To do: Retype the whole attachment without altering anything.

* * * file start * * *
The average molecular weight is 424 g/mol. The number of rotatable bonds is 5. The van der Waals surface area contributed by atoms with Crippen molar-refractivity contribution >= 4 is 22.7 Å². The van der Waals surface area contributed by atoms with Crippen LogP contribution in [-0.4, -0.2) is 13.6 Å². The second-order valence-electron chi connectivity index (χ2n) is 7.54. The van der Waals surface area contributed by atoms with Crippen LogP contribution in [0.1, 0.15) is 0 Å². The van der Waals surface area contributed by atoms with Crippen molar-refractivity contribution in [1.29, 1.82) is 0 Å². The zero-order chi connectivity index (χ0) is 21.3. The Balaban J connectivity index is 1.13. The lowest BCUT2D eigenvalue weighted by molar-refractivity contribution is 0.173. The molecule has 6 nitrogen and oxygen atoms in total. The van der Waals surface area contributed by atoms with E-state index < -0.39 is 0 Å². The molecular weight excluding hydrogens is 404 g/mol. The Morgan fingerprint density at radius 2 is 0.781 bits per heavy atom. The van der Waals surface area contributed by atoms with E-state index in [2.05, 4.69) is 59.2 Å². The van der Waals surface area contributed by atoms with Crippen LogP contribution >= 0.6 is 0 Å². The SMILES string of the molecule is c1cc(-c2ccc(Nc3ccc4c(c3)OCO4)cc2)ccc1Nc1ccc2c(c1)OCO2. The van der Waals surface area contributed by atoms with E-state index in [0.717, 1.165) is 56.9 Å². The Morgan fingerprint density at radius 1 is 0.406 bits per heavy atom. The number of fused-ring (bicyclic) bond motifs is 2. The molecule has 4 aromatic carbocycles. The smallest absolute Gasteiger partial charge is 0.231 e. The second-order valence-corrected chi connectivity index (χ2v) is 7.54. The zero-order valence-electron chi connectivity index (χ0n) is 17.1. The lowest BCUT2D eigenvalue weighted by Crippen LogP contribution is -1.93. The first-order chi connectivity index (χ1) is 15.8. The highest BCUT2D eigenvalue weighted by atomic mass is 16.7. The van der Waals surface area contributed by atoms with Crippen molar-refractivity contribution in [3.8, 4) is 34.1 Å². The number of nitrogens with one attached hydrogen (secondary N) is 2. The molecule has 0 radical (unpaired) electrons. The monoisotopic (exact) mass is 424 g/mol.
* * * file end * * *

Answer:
The average molecular weight is 424 g/mol. The number of rotatable bonds is 5. The van der Waals surface area contributed by atoms with Crippen molar-refractivity contribution >= 4 is 22.7 Å². The van der Waals surface area contributed by atoms with Crippen LogP contribution in [-0.4, -0.2) is 13.6 Å². The second-order valence-electron chi connectivity index (χ2n) is 7.54. The van der Waals surface area contributed by atoms with Crippen LogP contribution in [0.1, 0.15) is 0 Å². The van der Waals surface area contributed by atoms with Crippen molar-refractivity contribution in [1.29, 1.82) is 0 Å². The zero-order chi connectivity index (χ0) is 21.3. The Balaban J connectivity index is 1.13. The lowest BCUT2D eigenvalue weighted by molar-refractivity contribution is 0.173. The molecule has 6 nitrogen and oxygen atoms in total. The van der Waals surface area contributed by atoms with E-state index < -0.39 is 0 Å². The molecular weight excluding hydrogens is 404 g/mol. The Morgan fingerprint density at radius 2 is 0.781 bits per heavy atom. The van der Waals surface area contributed by atoms with E-state index in [2.05, 4.69) is 59.2 Å². The van der Waals surface area contributed by atoms with Crippen LogP contribution >= 0.6 is 0 Å². The SMILES string of the molecule is c1cc(-c2ccc(Nc3ccc4c(c3)OCO4)cc2)ccc1Nc1ccc2c(c1)OCO2. The van der Waals surface area contributed by atoms with E-state index in [0.717, 1.165) is 56.9 Å². The Morgan fingerprint density at radius 1 is 0.406 bits per heavy atom. The number of fused-ring (bicyclic) bond motifs is 2. The molecule has 4 aromatic carbocycles. The smallest absolute Gasteiger partial charge is 0.231 e. The second-order valence-corrected chi connectivity index (χ2v) is 7.54. The zero-order valence-electron chi connectivity index (χ0n) is 17.1. The lowest BCUT2D eigenvalue weighted by Crippen LogP contribution is -1.93. The first-order chi connectivity index (χ1) is 15.8. The highest BCUT2D eigenvalue weighted by atomic mass is 16.7. The van der Waals surface area contributed by atoms with Crippen molar-refractivity contribution in [3.8, 4) is 34.1 Å². The number of nitrogens with one attached hydrogen (secondary N) is 2. The molecule has 0 radical (unpaired) electrons. The monoisotopic (exact) mass is 424 g/mol.